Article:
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Colleges Go to High Schools
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Several Ohio high schools are collaborating with area universities to offer college courses at high school campuses. The effort is designed to reduce the "senior slump," expose students to college work, and help them earn credits and save money. The courses also help high school teachers develop new skills and see the value of setting high expectations. Included: A description of how high schools and colleges work together.

Some Cincinnati high school students are taking college courses without leaving their schools. Instead, college is coming to them.

As part of a collaboration between three Cincinnati high schools and area universities, college professors are teaching college-level courses at the high schools and also training high school faculty to teach the courses.

The program, high school and college administrators said, provides a more challenging senior year for many students and a chance to prove to themselves that they can do college-level work.

"It's a way to help motivate students," said Thomas Shaver, principal of Western Hills High School, one of the participating schools. "It gives students a sense that they can pass college courses, can be successful, and go on after [high] school. It makes high school more relevant. We need more seamless transitions from high school to college."


Western Hills High School is paired with the University of Cincinnati; college faculty members, assisted by high school staff, teach the high school students college-level English, economics, and mathematics.

About 85 students took courses in 2002, and about half took more than one course, Shaver told Education World. Nine courses were offered.

Students paid $10 per quarter to take the courses; the university, the school district, and the Cincinnati Business Committee, a civic organization, picked up the remainder of the cost. At the end of the year, students received a transcript from the University of Cincinnati with their grades. A high school student who took nine courses could end the year with 27 college credits.

"It saves parents some money," Shaver said. "And it helps the university get its foot in the door."

The University of Cincinnati courses also have several advantages over advanced placement (AP) courses, noted Shaver. High school students only can receive college credit for AP courses if they score high enough on a national exam. "The credits are more transferable than the AP scores, and the course grade is not based on just one test," he explained.


Students also get more exposure to college professors' standards, said John Bryan, dean of the University College Division of the University of Cincinnati.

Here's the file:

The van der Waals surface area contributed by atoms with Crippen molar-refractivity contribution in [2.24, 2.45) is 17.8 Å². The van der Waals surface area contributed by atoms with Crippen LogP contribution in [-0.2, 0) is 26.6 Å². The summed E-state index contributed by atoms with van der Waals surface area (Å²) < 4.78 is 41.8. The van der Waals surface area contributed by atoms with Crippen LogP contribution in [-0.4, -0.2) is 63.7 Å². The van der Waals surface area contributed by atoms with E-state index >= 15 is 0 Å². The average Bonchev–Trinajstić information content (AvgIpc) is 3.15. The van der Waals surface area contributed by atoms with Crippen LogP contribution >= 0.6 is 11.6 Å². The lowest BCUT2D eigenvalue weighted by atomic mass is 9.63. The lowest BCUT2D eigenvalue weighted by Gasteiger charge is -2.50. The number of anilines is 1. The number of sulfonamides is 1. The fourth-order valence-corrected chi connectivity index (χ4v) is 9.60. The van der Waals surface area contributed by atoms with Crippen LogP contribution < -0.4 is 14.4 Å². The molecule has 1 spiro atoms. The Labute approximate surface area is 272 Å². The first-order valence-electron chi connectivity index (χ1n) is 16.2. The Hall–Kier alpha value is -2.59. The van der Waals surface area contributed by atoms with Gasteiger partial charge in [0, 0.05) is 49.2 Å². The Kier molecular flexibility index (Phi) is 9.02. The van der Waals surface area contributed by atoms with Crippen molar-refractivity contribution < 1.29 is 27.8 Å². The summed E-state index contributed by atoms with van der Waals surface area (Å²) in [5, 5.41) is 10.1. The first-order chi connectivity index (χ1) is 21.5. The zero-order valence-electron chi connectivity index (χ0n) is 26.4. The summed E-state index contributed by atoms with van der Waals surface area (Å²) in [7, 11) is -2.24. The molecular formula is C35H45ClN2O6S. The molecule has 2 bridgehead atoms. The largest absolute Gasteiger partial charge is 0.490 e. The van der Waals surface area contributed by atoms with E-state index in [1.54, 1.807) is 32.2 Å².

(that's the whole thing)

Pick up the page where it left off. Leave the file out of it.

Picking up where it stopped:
"One reason we were interested in developing this relationship is that many students don't have clear expectations of what they will face in college," Bryan told Education World. "Urban school systems have a poor performance of moving kids into college."

Systemwide, only 38 percent of students in the Cincinnati school district go on to college, according to Bryan. About 35 percent of Western Hills graduates attend college.

The college courses seemed to have affected students' attitudes. One hundred percent of those in the courses who were surveyed said they planned to attend college, Bryan said. About half plan to apply to the University of Cincinnati. "I think it impacts on the perceptions of the entire senior class in terms of being college material."

The courses also helped prevent the senior slump. "A lot of students slack off their senior year, so they are at a bit of a deficit when they start college," Bryan continued. "The expectations are the same for the high school students [as students at the University of Cincinnati.]"

University faculty also have developed a good working relationship with Western Hills teachers, who now have a better understanding of the skills students will need in college, according to Bryan. The high school teachers also have raised the bar in some cases. "We thought the high school faculty expectations sometimes were too low," he said.


Another participating school, Walnut Hills, a competitive public high school, offered an introduction to engineering course in conjunction with the Ohio State University engineering department. It is identical to a course offered at the university.

"We thought it would give our students a nice opportunity to learn something about engineering," Walnut Hills principal Marvin Koenig said. "For the seniors particularly, we should be introducing different types of opportunities."

In 2002, 59 students enrolled: 39 boys and 20 girls. Walnut Hills faculty members trained by Ohio State professors taught the course. Students received high school math or science credit for the course; if they decided to attend Ohio State, they could receive college credit. There was no charge to take the course.

Ohio State administrators also hope the program yields some applicants. "We hope to increase the number of students studying engineering -- particularly women and minorities," said Audeen Fentimen, associate professor of civil and environmental engineering and geodetic science at Ohio State. "Whatever engineering field they enter, or any field, the course can be valuable. They work on communications, teamwork, and other skills."

Both Ohio State University and the University of Cincinnati would like to see their programs grow; Ohio State planned to work with another high school in 2003, and the University of Cincinnati was considering offering a biology course at Western Hills in 2003.

The continued university presence in high schools also helps to demystify college, University of Cincinnati's Bryan noted. "The university has a reputation of being daunting and impersonal," he added. "We hope to break down the misperceptions about colleges."